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  • Michael Milgraum

This article, written by Dr. Milgraum, was published in Kol Habira on January 17, 2019

David (name changed) was a sweet and somewhat shy 6-year-old boy, who started therapy with me after an adolescent male babysitter had sexually abused him. During one of our early sessions, I showed him a tray filled with sand, as well as a large array of figurines, toys, objects, and props that he could use to build an imaginary world in the sand. He proceeded to retrieve any plastic play animal that he could find in my collection, and arranged them in the sand tray in a rather random fashion. When he was done with this, he surveyed the scene and then, while looking concerned, stated, “No, that’s no good because the wild animals will eat the gentle ones.”

He turned back to my collection of play objects and, after looking pensive a while, retrieved a collection of interlocking fences. He proceeded to build different fenced-in areas and then to segregate the two types of animals (“wild” and “gentle”). Upon completing this, he looked relieved and said, “Great, now the animals are safe.” He sighed, with a distant look in his eyes for a few moments, and then he looked up at me and smiled.

David’s experience during the session was a powerful example of the beneficial uses of play in psychotherapy. Play can give a child the opportunity to express emotions, thoughts, and needs that they might be hard-pressed to describe fully in words. In addition, play can provide the opportunity for a kind of therapeutic “working through,” in which the child may encounter and respond to traumatic material in a completely new way. It is often in play, where the child is the master of the story he is telling, that he can experience a sense of mastery and safety over circumstances, which previously made him feel helpless, hopeless, and filled with shame and inadequacy.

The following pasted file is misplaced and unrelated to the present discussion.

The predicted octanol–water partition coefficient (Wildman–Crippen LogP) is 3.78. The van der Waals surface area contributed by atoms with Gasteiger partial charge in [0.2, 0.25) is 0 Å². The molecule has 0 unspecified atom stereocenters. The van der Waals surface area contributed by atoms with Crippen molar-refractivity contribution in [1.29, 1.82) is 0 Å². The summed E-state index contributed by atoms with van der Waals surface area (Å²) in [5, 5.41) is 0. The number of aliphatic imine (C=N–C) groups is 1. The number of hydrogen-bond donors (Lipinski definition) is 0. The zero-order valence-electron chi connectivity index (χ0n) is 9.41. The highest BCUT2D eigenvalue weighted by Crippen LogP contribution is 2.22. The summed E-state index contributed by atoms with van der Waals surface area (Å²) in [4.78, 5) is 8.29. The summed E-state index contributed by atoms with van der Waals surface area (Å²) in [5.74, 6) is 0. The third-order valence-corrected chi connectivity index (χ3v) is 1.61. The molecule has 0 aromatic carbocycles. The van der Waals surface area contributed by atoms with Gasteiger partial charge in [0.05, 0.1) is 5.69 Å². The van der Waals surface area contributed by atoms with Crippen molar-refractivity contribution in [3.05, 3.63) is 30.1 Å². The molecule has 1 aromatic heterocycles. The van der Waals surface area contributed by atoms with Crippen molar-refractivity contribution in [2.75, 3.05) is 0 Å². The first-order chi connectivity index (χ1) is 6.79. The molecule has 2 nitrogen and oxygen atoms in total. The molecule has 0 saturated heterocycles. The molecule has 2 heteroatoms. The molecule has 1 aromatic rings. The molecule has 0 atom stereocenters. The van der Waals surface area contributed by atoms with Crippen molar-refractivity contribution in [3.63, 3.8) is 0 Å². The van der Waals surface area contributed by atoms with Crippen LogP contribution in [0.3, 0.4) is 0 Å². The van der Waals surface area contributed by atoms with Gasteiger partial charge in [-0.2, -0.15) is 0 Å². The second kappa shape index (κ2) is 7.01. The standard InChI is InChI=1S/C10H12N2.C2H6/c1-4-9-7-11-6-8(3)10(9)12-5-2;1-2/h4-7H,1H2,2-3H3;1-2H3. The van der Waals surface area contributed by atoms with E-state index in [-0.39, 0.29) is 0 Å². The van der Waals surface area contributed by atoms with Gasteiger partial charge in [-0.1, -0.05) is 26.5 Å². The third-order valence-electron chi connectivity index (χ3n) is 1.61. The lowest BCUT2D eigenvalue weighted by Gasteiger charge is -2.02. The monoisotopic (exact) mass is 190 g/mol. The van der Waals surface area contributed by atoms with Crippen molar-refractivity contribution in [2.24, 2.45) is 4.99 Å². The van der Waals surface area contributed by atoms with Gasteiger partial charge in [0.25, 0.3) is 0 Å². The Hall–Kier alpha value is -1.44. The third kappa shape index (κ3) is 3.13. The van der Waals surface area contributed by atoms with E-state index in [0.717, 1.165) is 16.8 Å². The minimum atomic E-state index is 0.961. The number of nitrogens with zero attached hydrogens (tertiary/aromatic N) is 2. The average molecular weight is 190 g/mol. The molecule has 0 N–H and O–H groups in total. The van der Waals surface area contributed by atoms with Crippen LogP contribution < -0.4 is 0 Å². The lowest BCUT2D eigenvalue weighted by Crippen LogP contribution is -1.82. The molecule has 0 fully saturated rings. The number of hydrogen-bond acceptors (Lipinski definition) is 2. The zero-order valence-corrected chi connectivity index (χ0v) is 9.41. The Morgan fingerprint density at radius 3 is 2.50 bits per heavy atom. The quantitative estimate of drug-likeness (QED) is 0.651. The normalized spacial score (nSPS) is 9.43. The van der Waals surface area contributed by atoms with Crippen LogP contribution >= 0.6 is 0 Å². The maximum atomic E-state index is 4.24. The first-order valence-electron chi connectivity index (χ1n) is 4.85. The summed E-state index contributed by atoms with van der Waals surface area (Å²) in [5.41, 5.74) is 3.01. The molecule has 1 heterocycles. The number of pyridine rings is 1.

David was able to express his emotions and work through his experiences through the toys. He was able to show me, metaphorically, how unsafe he, as the gentle animal, had been when he was being exploited by the wild animal, which was a symbol for the perpetrator. In building the fences, David then established the sense of boundaries, separation, and safety that should have been in place from the beginning, to prevent him from exposure to the babysitter’s exploitative behavior. Symbolically, David was able to imagine himself being able to build his own protection, which then brought on the mood of relief and even happiness.

The sand tray is a popular therapeutic technique that enables the young client to make a visual representation of their internal and/or external worlds. The inside of the sand tray box is painted sky blue to emphasize that a “world” is being created. The upper part of the tray comes to represent sky, and the blue at the bottom of the tray can be exposed, in order to represent bodies of water. Play objects can range from the mundane to the supernatural, and may include figures of people, vehicles, houses, trees, common everyday items, ghosts, dragons, buried treasure, and armed knights on their steeds. The child can mold the sand into mountains, valleys, etc., and then place the figures in various modes of relationship or interaction.

The sand tray technique has been used successfully with adolescents and even adults. It can stand powerfully by itself or as an initial activity that will lead to a deep discussion of the symbolic significance of the sand tray display.

I often look at the sand tray as if it is an acted-out dream. Similar to the way dreams intermix random elements to come up with new interrelationships and meanings, so too in the sand tray the participant has the ability to respond to the array of play figures, and then arrange them in a way that seems interesting to him. In my experience, dreams and imagination are not only very powerful forms of self-expression, but might also hold the key to how to take a quantum step forward. To use my own metaphor, we can only soar after we have imagined that we can.

© 2019 by Michael Milgraum

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